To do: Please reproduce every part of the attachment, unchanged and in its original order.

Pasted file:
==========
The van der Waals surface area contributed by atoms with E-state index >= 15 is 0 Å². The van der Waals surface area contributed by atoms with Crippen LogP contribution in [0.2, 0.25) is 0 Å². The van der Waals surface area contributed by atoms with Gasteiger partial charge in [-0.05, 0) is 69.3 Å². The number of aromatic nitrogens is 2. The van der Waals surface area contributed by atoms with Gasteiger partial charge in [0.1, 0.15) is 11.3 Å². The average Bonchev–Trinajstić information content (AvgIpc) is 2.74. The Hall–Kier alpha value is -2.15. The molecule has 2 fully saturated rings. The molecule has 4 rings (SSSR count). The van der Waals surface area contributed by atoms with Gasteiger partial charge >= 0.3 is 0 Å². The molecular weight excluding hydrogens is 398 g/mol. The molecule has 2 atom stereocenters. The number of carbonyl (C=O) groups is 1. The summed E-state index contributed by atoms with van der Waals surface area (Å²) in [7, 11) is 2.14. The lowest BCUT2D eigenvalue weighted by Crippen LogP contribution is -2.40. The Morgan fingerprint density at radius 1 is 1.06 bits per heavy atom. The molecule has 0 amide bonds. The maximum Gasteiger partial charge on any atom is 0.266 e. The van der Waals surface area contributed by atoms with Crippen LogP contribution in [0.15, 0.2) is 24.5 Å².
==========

The van der Waals surface area contributed by atoms with E-state index >= 15 is 0 Å². The van der Waals surface area contributed by atoms with Crippen LogP contribution in [0.2, 0.25) is 0 Å². The van der Waals surface area contributed by atoms with Gasteiger partial charge in [-0.05, 0) is 69.3 Å². The number of aromatic nitrogens is 2. The van der Waals surface area contributed by atoms with Gasteiger partial charge in [0.1, 0.15) is 11.3 Å². The average Bonchev–Trinajstić information content (AvgIpc) is 2.74. The Hall–Kier alpha value is -2.15. The molecule has 2 fully saturated rings. The molecule has 4 rings (SSSR count). The van der Waals surface area contributed by atoms with Gasteiger partial charge >= 0.3 is 0 Å². The molecular weight excluding hydrogens is 398 g/mol. The molecule has 2 atom stereocenters. The number of carbonyl (C=O) groups is 1. The summed E-state index contributed by atoms with van der Waals surface area (Å²) in [7, 11) is 2.14. The lowest BCUT2D eigenvalue weighted by Crippen LogP contribution is -2.40. The Morgan fingerprint density at radius 1 is 1.06 bits per heavy atom. The molecule has 0 amide bonds. The maximum Gasteiger partial charge on any atom is 0.266 e. The van der Waals surface area contributed by atoms with Crippen LogP contribution in [0.15, 0.2) is 24.5 Å².